Puckett, the daughter of long-time Fallston coach Alice Puckett, started playing field hockey at 7. Since then, the senior forward has developed exceptionally refined skills for a high school player. She seems able to do just about anything she wants with the ball, and she demonstrated that in leading the No. 2 Cougars to a 19-1 season and their 11th state title.
Although she led the Cougars in scoring with 10 goals and 15 assists, Puckett could play anywhere. She was always a presence around the ball and seemed able to steal it practically at will.
"She has a well-rounded game," Alice Puckett said. "She's versatile, which I think is her biggest asset. She can transition well and lay it off with a nice pass, or if she needs to take the shot, she can take the shot. In a couple of big games, she stepped up and played defense. She's where we need her to be."
A former Junior Olympian who has played in the National Futures Tournament and been selected to the Futures Elite level, Lindsey Puckett displayed exceptional stickwork. She has plenty of tricky moves in her repertoire as well as the speed, quickness and field sense to execute to perfection.
In the Class 3A state final, Puckett finished her career with three assists, including one on the game-winner in the 4-3 victory over Atholton. One of her biggest games came in a 3-1 upset of then-No. 1 Garrison Forest in which she had two goals and an assist.
"She's a team player who's willing to give up the ball,and she knows when to give up the ball and when to take it," C. Milton Wright coach Bonnie Schnell said. "She can maneuver around players like they're standing still. She has phenomenal stick skills, but she's like a basketball player who looks the opposite way and then passes the ball. That makes it very hard to defend against her."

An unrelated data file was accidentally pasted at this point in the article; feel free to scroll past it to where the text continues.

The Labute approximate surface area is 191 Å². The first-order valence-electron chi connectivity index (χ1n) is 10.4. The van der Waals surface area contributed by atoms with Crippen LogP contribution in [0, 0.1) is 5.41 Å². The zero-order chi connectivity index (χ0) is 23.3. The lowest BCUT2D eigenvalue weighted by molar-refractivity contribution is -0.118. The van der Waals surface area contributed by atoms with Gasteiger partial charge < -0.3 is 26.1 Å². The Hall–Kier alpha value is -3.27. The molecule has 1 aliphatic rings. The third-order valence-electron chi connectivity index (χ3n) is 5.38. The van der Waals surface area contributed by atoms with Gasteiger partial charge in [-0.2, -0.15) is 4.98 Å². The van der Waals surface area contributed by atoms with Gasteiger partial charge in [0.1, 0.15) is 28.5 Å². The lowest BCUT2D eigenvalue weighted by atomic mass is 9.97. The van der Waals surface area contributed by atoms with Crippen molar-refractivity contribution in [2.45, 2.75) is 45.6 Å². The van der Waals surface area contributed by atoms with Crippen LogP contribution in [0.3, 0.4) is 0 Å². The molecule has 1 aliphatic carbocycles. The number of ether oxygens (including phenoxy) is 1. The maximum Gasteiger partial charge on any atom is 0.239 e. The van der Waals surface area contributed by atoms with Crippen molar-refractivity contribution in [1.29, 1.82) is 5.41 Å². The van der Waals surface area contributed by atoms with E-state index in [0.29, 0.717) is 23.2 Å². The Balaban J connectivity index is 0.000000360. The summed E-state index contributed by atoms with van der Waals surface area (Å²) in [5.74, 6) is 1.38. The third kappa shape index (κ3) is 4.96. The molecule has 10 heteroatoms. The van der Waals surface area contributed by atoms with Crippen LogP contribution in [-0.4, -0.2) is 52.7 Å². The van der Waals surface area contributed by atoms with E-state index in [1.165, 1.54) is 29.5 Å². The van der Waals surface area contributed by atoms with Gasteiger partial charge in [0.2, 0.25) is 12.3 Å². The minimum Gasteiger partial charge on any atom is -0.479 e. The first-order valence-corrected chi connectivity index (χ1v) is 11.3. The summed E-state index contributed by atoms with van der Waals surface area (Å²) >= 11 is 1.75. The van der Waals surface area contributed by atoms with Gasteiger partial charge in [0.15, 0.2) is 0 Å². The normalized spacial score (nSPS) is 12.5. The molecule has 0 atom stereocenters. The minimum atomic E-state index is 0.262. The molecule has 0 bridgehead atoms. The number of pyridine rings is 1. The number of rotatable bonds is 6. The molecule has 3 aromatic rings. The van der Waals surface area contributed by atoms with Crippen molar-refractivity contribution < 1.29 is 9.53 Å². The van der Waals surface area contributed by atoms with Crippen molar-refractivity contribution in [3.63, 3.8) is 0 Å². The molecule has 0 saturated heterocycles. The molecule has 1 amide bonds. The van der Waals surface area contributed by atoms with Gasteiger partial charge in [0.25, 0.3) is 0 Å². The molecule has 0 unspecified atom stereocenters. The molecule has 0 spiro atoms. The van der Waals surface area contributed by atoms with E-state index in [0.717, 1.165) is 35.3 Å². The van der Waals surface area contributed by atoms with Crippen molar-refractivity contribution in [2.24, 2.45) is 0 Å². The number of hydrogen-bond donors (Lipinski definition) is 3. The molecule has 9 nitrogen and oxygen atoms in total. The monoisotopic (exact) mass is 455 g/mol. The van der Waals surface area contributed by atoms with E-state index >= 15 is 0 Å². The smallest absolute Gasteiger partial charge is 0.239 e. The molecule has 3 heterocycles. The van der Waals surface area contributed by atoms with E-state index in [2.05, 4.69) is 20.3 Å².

A three-time All-Metro first-team selection, Puckett was the Harford County Player of the Year for a second straight season. She was also named All-South Region for a second straight time.
After graduating one of the strongest senior classes in school history, the Falcons should have had a rebuilding year. Instead, they came together quickly to go 19-1, win their 18th state championship and finish No. 1.
Shelton, the only coach the program has had, guided her young team through an unbeaten regular season and helped it bounce back from its only loss, 2-0, to Broadneck in the Anne Arundel County final. The Falcons avenged that loss with a 3-2 overtime victory in the regional final and rolled through the state tournament, outscoring their final two foes 10-0.
In her 34th season, Shelton stays current with the game by attending clinics and watching Maryland games, where she said she often picks up new warm-up drills. She credited her players with the season's success.
"They're the ones who did the good job," Shelton said. "We had the neatest bond this year. There was never any animosity. It was just an unreal year. I didn't want it to end. None of us wanted it to end."